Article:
It takes an enemy to eulogise a great warrior. His hurt cry is sweeter than friends’ approval. A few days ago died my great countryman Edward Said, and our comrades-in-arms wrote obituaries tolling like copper bells in the air of his native Jerusalem. They stressed goodness of his heart, expanse of his knowledge, his relentless support for the downtrodden of Palestine. But to my ears, the most pleasing obituary to Said was that composed by his and ours enemy, one Zev Chafets, who wrote in an American Zionist (well, aren’t they all ?) paper The New York Daily News :
‘Said didn’t blow up Marines in Lebanon in 1983, ignite the Palestinian intifadeh or send Wahhabi missionaries to preach violence against infidels. He certainly didn’t fly a plane into the World Trade Center. What he did do was jam America’s intellectual radar’.
Who the hell is Zev Chafets ? This symbol of integration of two Jewish elites, of America and Israel, an American Jew from Michigan went to Israel in 1967 and became director of the government press office under the arch-terrorist and mass murderer Prime Minister Menachem Begin. Now he poisons Americans’ minds with his racist propaganda and promotes war. On August 19, 2003, he wrote : “The people of Iraq have made their choice. They want barbarism. The polite term for this in the Arab world is self-determination. The Arabs have been given the chance to rule themselves. The result is almost two dozen impoverished, xenophobic dictatorships. This is not a condition imposed upon the Arabs. On the contrary, it expresses their political culture. It’s what the Arabs want”.
What do ‘the Jews’ personified by Chafets want, then ? On November 12, 2002, Zev Chafets wrote in the New Haven Register an article headlined, “Disarming Iraq is only a start in Middle East”. He explained that the Arab and Iranian cultures were “irrational” and that nothing could be done to “improve the collective mental health of Arab societies” short of invading and subjugating them to direct Israeli – American rule. In short, they want domination.
Inverting his own rhetoric, we can say : Chafets did not drive a 65 ton bulldozer over the pregnant Nuha Swaidan and the Seattle girl Rachel Corrie, he did not sodomise the Lebanese prisoners of war in the dark cellars of Shabak, he certainly did not pour bombs on Baghdad and Kabul. He provided intellectual support for these deeds. And Edward Said was the greatest adversary he came across.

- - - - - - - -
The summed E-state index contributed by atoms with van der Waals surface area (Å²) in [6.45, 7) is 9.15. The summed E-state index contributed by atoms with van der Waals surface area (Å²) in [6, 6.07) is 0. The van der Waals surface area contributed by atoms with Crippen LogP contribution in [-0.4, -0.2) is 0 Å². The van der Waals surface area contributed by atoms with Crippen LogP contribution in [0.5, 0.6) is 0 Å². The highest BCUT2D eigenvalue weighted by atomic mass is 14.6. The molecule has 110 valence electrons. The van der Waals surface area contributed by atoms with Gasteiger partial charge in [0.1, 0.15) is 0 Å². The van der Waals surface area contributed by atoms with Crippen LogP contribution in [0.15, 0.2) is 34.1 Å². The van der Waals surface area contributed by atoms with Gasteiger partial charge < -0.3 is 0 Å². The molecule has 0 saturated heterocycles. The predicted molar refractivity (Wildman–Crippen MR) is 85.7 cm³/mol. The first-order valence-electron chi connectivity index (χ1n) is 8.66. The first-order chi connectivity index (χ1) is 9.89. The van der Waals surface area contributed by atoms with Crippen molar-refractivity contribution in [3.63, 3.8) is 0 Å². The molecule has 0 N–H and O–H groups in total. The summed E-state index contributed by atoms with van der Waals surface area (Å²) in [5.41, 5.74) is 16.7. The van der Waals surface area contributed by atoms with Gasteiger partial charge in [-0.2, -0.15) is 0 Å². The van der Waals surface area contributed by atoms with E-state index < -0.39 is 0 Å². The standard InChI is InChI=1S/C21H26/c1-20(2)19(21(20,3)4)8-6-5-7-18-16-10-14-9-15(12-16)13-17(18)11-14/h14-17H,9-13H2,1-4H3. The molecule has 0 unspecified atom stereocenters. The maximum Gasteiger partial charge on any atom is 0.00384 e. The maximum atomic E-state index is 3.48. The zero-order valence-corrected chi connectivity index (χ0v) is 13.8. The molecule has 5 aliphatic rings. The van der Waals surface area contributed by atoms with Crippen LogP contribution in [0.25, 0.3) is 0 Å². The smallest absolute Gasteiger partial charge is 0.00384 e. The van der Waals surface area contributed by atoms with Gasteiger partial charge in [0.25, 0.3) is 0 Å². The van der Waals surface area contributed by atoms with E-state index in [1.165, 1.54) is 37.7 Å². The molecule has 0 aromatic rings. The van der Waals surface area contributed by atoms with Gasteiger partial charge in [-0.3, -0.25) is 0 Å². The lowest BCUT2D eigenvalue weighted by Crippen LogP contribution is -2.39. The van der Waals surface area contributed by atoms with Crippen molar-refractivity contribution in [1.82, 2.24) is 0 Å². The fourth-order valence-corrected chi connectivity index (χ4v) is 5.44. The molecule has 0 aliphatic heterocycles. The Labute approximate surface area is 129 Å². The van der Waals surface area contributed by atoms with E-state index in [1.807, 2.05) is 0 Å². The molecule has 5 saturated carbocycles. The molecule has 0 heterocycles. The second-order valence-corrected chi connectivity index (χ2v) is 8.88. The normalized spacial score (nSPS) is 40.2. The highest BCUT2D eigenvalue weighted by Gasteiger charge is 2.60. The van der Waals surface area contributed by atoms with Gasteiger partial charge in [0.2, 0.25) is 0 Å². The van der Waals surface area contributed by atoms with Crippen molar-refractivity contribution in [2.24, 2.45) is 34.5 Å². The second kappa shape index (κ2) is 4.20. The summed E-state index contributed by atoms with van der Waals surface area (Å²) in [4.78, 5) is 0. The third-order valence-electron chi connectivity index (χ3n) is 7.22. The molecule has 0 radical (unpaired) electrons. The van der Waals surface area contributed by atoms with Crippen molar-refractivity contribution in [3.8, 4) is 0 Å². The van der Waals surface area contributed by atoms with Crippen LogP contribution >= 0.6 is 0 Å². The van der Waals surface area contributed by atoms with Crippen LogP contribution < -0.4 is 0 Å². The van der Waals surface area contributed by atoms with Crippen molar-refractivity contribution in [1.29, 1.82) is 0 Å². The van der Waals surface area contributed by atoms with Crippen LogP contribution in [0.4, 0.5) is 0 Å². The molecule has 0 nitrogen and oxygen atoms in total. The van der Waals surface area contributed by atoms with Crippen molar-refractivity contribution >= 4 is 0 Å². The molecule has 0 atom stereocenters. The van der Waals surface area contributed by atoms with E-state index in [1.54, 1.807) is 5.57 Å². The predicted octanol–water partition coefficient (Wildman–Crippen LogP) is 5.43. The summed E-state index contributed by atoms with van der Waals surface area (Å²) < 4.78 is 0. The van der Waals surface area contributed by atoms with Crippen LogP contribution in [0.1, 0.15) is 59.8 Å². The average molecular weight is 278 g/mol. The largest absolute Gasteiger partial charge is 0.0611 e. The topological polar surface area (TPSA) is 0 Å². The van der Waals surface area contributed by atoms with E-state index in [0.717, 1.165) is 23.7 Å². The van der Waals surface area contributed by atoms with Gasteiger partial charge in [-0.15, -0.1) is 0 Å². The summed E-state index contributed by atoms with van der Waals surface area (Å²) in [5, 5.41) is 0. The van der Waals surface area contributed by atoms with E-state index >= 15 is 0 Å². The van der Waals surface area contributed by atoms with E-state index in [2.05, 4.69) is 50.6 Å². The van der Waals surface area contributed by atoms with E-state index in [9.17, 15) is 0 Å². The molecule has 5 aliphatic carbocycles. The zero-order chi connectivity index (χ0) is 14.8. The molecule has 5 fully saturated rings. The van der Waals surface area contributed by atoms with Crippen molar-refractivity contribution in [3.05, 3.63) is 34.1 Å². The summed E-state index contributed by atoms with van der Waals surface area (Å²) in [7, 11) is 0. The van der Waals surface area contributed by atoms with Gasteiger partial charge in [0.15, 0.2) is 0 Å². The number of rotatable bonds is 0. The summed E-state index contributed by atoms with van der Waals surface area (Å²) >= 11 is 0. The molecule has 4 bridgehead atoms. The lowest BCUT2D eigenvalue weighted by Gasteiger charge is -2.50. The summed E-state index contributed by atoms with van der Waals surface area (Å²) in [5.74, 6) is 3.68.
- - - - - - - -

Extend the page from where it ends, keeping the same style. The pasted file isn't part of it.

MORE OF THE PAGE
Edward Said could not stop single-handed the mighty Judeo-American disinformation machine, but he explained to us its working. Like the wise raven from Tolkien’s Hobbit, he pointed out the vulnerable spots of the dragon. He explained to us the vital importance of the battle for narrative, the struggle for discourse, this spiritual plane of the war on the ground. He understood that the scientists and columnists’ ‘explanation’ of the world outside its Anglo-American ‘core’ precedes its conquest. Paradoxically, I came to his reading of history in snowy Moscow of 1991, when the theories of Milton Friedman, the tools of neo-liberal discourse were applied as powerful systemic weapon and turned the people of Russia into poor strangers in their own home.
Though the name of Edward Said is inseparably connected to the sad and haunting Holy Land, it would be a mistake to view his oeuvre through Palestinocentric eyes. He was a Karl Marx to Foucault’s Hegel, to wit, like Marx overturned Hegel and placed his theory on the feet, while previously it was standing on the head ; Said overturned Foucault and gave his great ideas to the people. His Orientalism provides a revelatory reading, for it explains that ‘area studies’ of the American discourse – not only Oriental Studies, but its sisters Kremlinology, Russian Studies and Chinese Studies as well – are tools of subjugation.